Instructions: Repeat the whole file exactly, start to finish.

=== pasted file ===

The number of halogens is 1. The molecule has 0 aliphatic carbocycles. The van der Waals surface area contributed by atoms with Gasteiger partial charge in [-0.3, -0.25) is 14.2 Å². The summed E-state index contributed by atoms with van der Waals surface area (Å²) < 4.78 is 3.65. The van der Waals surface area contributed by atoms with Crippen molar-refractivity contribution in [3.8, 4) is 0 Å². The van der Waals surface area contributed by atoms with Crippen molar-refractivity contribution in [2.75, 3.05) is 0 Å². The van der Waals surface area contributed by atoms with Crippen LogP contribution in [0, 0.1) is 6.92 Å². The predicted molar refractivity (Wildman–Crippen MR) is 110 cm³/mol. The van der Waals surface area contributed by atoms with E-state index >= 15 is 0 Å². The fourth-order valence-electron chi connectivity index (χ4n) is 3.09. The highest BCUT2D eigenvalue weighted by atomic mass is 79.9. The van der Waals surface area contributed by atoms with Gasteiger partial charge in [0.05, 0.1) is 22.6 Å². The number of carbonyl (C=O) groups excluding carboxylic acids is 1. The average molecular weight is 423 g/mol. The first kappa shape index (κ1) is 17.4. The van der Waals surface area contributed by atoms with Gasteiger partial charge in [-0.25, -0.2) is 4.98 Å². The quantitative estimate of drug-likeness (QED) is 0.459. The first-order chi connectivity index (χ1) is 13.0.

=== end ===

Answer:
The number of halogens is 1. The molecule has 0 aliphatic carbocycles. The van der Waals surface area contributed by atoms with Gasteiger partial charge in [-0.3, -0.25) is 14.2 Å². The summed E-state index contributed by atoms with van der Waals surface area (Å²) < 4.78 is 3.65. The van der Waals surface area contributed by atoms with Crippen molar-refractivity contribution in [3.8, 4) is 0 Å². The van der Waals surface area contributed by atoms with Crippen molar-refractivity contribution in [2.75, 3.05) is 0 Å². The van der Waals surface area contributed by atoms with Crippen LogP contribution in [0, 0.1) is 6.92 Å². The predicted molar refractivity (Wildman–Crippen MR) is 110 cm³/mol. The van der Waals surface area contributed by atoms with E-state index >= 15 is 0 Å². The fourth-order valence-electron chi connectivity index (χ4n) is 3.09. The highest BCUT2D eigenvalue weighted by atomic mass is 79.9. The van der Waals surface area contributed by atoms with Gasteiger partial charge in [0.05, 0.1) is 22.6 Å². The number of carbonyl (C=O) groups excluding carboxylic acids is 1. The average molecular weight is 423 g/mol. The first kappa shape index (κ1) is 17.4. The van der Waals surface area contributed by atoms with Gasteiger partial charge in [-0.25, -0.2) is 4.98 Å². The quantitative estimate of drug-likeness (QED) is 0.459. The first-order chi connectivity index (χ1) is 13.0.